Postmodern Times: A Christian Guide to Contemporary Thought and Culture

A Contemporary Guide for Christians

A Contemporary Guide for Christians

To open a Tabletalk Article  Titled:

==> The Key to C.S. Lewis by Gene Edward Veith, JR. <==

Click inside the Red Arrows


To listen to a Ken Myers  Mars Hill Audio discussion with the author click here  => Postmodern Times  and then click the triangular button on the far left on the audio bar to begin the interview.


==> An Amazon Link <==


The modern era is over. Assumptions that shaped twentieth-century thought and culture, the bridges we crossed to this present moment, have blown up. The postmodern age has begun. Just what is postmodernism? The average person would be shocked by its creed: Truth, meaning, and individual identity do not exist. These are social constructs. Human life has no special significance, no more value than animal or plant life. All social relationships, all institutions, all moral values are expressions and masks of the primal will to power. Alarmingly, these ideas have gripped the nation’s universities, which turn out today’s lawyers, judges, writers, journalists, teachers, and other culture-shapers. Through society’s influences, postmodernist ideas have seeped into films, television, art, literature, politics; and, without his knowing it, into the head of the average person on the street. Christ has called us to proclaim the gospel to a culture grappling with postmodernism. We must understand our times. Then, through the power that Christ gives, we can counter the prevailing culture and proclaim His sufficiency to our society’s very points of need. “While pundits wring their hands over the radicalism of political correctness, speech codes, and outrageous art, Gene Edward Veith takes unerring aim at the intellectual roots of it all. The most important book for anyone who wants to know what’s behind the political correctness movement.” –Chuck Colson, founder, Prison Fellowship “An ideal guide for Christians who don’t want to be like the notorious military strategist preparing to fight the last war instead of the next one.” –Herbert Schlossberg, author, Idols for Destruction “Pinpoints the strengths and weaknesses of postmodern thought and points the way for Christians to take advantage of both.” –E. Calvin Beisner, Covenant College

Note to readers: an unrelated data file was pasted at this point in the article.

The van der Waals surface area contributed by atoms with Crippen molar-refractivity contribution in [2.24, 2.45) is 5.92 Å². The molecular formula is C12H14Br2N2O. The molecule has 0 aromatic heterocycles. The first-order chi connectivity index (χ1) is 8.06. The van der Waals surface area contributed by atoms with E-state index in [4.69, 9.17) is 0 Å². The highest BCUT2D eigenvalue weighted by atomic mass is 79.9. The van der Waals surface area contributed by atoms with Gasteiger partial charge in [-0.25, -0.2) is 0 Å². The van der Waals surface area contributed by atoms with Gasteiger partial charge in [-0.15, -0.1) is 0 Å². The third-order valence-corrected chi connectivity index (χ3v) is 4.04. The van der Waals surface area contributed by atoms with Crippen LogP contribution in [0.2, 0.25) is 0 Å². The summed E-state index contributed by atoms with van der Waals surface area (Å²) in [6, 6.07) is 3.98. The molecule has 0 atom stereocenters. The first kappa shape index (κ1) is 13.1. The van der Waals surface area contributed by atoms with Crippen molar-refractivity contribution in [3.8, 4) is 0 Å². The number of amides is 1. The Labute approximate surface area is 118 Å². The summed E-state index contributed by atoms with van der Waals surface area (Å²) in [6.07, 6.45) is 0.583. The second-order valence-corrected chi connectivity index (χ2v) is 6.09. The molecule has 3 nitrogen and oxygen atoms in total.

——————————- An Amazon Review —————————-

By Eric Blievernicht on October 23, 2000

Format: Paperback
In daily conversation I notice the tenets of postmodernism cropping up all the time. People who have no idea what “postmodernism” is are nonetheless deeply influenced by it, mouthing its words, speaking its assumptions, believing its claims because they have been so deeply inculcated with it without even realizing it. I don’t think people realize just how distinctively different a philosophy of epistemology it really is, compared to historical norms.
That said, Veith’s book is a good introduction to the subject, and worthy reading for every person who is seeking a well-rounded education. From a Christian perspective (more specifically a Lutheran, not protestant, one) Veith traces the rise of Modernism from a biblical worldview, and the inevitable transformation from Modernism’s empty claims to certainty to Postmodernism’s notorious uncertainty and relativism. Between the two Veith charts a path that seeks to avoid the errors both of pompous Modernist dogmatism and Postmodernist denial that truth can be reasonably ascertained. Veith’s book conveys understanding and insight, if not a straightforward guide to helping others out of the morass of Postmodernism.
Ultimately Postmodernism fails because it is so internally inconsistent (how can one argue rationally for it if rationality itself is suspect?) Rather than point to the internal inconsistencies, I suspect a better route will be to present a positive epistemology that is more consistent than the Modernist ideology that Postmodernists abandoned; in short, the biblical worldview.

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